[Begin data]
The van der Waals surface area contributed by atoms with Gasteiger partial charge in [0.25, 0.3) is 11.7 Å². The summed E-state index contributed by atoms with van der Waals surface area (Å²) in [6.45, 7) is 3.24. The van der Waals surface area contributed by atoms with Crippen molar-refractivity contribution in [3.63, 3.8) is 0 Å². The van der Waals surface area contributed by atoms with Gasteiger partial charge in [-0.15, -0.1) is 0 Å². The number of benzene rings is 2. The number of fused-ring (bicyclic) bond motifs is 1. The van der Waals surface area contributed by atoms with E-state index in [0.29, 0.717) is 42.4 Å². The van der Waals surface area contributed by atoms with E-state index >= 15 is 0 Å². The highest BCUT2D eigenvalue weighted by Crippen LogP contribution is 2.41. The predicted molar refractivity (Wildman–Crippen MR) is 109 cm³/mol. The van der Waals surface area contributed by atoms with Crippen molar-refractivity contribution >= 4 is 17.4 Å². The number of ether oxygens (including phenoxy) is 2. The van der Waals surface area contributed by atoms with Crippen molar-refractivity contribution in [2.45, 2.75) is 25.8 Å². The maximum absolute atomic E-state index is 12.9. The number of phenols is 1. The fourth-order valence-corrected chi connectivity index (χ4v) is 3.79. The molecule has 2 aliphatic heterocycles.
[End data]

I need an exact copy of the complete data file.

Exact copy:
The van der Waals surface area contributed by atoms with Gasteiger partial charge in [0.25, 0.3) is 11.7 Å². The summed E-state index contributed by atoms with van der Waals surface area (Å²) in [6.45, 7) is 3.24. The van der Waals surface area contributed by atoms with Crippen molar-refractivity contribution in [3.63, 3.8) is 0 Å². The van der Waals surface area contributed by atoms with Gasteiger partial charge in [-0.15, -0.1) is 0 Å². The number of benzene rings is 2. The number of fused-ring (bicyclic) bond motifs is 1. The van der Waals surface area contributed by atoms with E-state index in [0.29, 0.717) is 42.4 Å². The van der Waals surface area contributed by atoms with E-state index >= 15 is 0 Å². The highest BCUT2D eigenvalue weighted by Crippen LogP contribution is 2.41. The predicted molar refractivity (Wildman–Crippen MR) is 109 cm³/mol. The van der Waals surface area contributed by atoms with Crippen molar-refractivity contribution >= 4 is 17.4 Å². The number of ether oxygens (including phenoxy) is 2. The van der Waals surface area contributed by atoms with Crippen molar-refractivity contribution in [2.45, 2.75) is 25.8 Å². The maximum absolute atomic E-state index is 12.9. The number of phenols is 1. The fourth-order valence-corrected chi connectivity index (χ4v) is 3.79. The molecule has 2 aliphatic heterocycles.